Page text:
02/19/2014 16:11 EST | Updated 04/21/2014 05:59 EDT

Minimum sentence for drug trafficking struck down by B.C. judge

B.C. provincial court Judge Joseph Galati has struck down today one of the key pieces of Prime Minister Stephen Harper's tough-on-crime agenda, the one-year mandatory minimum sentence for drug traffickers previously convicted of the crime within the last 10 years.

It's the second major setback for Harper's get-tough agenda. In November, the Ontario Court of Appeal struck down three-year mandatory minimum sentences for possession of a loaded prohibited gun, declaring the law, part of the federal Conservatives' 2008 omnibus bill, unconstitutional.

This latest case involves small-time Vancouver Downtown Eastside drug dealer Joseph Ryan Lloyd, whom the judge had earlier convicted of three counts of trafficking two grams of crack cocaine, six grams of methamphetamine and a half gram of heroin. 

Under the new law, Galati had to sentence Lloyd to a minimum one year in jail. Instead, taking into account time served, he sentenced Lloyd to 191 days.

Court documents show Lloyd, who is 25 years old with a Grade 10 education, had 21 prior convictions that included fraud, forgery, theft, assault, possession of a prohibited weapon and a prior drug conviction.

Last March, Vancouver police stopped Lloyd for riding his bicycle on the sidewalk. When they searched him, police found a knife in a sheath and arrested him for breaching the conditions of his probation. That's when they also found the drugs.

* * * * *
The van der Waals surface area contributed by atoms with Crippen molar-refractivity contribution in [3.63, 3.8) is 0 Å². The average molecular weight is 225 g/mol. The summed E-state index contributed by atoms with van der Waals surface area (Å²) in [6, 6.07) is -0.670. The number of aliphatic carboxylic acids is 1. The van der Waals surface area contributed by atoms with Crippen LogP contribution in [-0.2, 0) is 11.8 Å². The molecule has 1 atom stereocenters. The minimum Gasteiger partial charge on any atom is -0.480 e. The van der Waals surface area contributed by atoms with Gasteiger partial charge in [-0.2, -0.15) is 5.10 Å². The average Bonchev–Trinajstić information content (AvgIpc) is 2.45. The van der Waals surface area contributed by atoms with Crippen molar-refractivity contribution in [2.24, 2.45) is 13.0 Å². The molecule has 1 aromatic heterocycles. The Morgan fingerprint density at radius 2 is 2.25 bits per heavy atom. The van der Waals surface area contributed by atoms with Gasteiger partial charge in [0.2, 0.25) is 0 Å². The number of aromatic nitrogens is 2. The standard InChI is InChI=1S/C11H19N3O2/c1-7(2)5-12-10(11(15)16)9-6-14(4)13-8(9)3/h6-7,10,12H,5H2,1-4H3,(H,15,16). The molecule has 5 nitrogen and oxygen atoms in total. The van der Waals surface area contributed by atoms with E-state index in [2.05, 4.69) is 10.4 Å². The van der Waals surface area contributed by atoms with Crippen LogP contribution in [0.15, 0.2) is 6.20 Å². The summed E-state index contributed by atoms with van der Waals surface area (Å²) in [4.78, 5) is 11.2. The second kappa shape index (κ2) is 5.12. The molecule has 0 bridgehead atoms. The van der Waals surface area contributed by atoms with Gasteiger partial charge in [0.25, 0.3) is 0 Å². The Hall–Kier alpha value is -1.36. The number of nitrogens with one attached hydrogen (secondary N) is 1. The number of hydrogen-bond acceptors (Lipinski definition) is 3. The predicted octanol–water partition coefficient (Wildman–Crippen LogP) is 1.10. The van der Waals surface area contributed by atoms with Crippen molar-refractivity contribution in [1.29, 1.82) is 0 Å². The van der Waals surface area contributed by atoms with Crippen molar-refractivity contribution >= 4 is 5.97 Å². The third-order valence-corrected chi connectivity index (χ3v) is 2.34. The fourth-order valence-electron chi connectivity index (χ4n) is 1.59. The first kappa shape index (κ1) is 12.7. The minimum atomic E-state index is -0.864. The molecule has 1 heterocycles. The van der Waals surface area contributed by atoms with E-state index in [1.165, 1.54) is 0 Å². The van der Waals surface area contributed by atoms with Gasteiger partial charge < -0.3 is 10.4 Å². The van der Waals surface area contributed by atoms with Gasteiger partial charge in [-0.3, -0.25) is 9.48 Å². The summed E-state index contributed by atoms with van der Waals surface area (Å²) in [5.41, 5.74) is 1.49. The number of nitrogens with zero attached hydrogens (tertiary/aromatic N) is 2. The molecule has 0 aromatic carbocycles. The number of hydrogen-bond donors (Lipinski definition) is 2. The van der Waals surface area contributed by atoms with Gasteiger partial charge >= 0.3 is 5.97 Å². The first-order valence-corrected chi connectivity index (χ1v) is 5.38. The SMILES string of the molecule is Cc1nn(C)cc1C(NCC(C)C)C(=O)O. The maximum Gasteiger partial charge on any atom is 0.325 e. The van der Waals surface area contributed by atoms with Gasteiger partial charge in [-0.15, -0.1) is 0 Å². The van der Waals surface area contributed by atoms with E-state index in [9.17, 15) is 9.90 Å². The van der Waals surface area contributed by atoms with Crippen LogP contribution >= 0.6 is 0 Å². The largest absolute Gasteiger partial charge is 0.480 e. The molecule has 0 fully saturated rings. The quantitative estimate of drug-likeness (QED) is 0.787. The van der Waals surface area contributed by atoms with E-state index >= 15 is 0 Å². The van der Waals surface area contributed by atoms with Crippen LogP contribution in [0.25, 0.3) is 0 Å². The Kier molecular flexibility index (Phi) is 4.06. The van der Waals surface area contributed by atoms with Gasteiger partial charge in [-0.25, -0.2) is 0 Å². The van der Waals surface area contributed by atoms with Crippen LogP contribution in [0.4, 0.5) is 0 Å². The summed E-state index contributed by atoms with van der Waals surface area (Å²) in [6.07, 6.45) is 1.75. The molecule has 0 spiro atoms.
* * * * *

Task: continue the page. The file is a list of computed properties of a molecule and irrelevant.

Galati says the charge and Lloyd's record could support a sentence of 12 to 18 months, well within the range of the federal mandatory minimum sentence. But the judge was troubled by the lack of discretion in applying the sentencing law to low-level drug dealers such as Lloyd, who sell drugs to feed their own addiction.

Drug law casts too wide a net

Where addiction is involved, Galati says in his ruling, the mandatory one-year minimum drug sentence "may not necessarily lead to the legislative objective of combating drug trafficking."

Galati says the drug law casts a wide net.

"The circumstances related to convictions for designated substance offences run the gamut from very serious cases to more trivial ones and offenders range from career criminals .... to small offenders," Galati writes in his ruling.

"Many offenders are of aboriginal heritage and their respective personal circumstances would otherwise warrant particular attention," says Galati, referring to Criminal Code provisions requiring the court to consider sanctions other than jail for aboriginal offenders.

In a previous ruling Galati found the one-year mandatory minimum sentence for drug traffickers amounted to cruel and unusual punishment. After hearing Crown arguments on Tuesday, he found that such punishment was not a reasonable limit under Section 1 of the Canadian Charter of Rights and Freedoms and has now struck it down.

Lloyd's lawyer David Fai says it's a good decision on a bad law.

"In this neighbourhood where we are, there's a lot of people here with prior convictions in the last 10 years that are addicts that are sharing with their friends or selling small amounts to support their addiction," said Fai. "They'd all be sent to jail for a minimum of one year under this legislation, so instead of harm reduction we're going to sweep them all into jail."

The Crown says it will appeal Galati's ruling.

Read Judge Galati's conclusion in R vs. Lloyd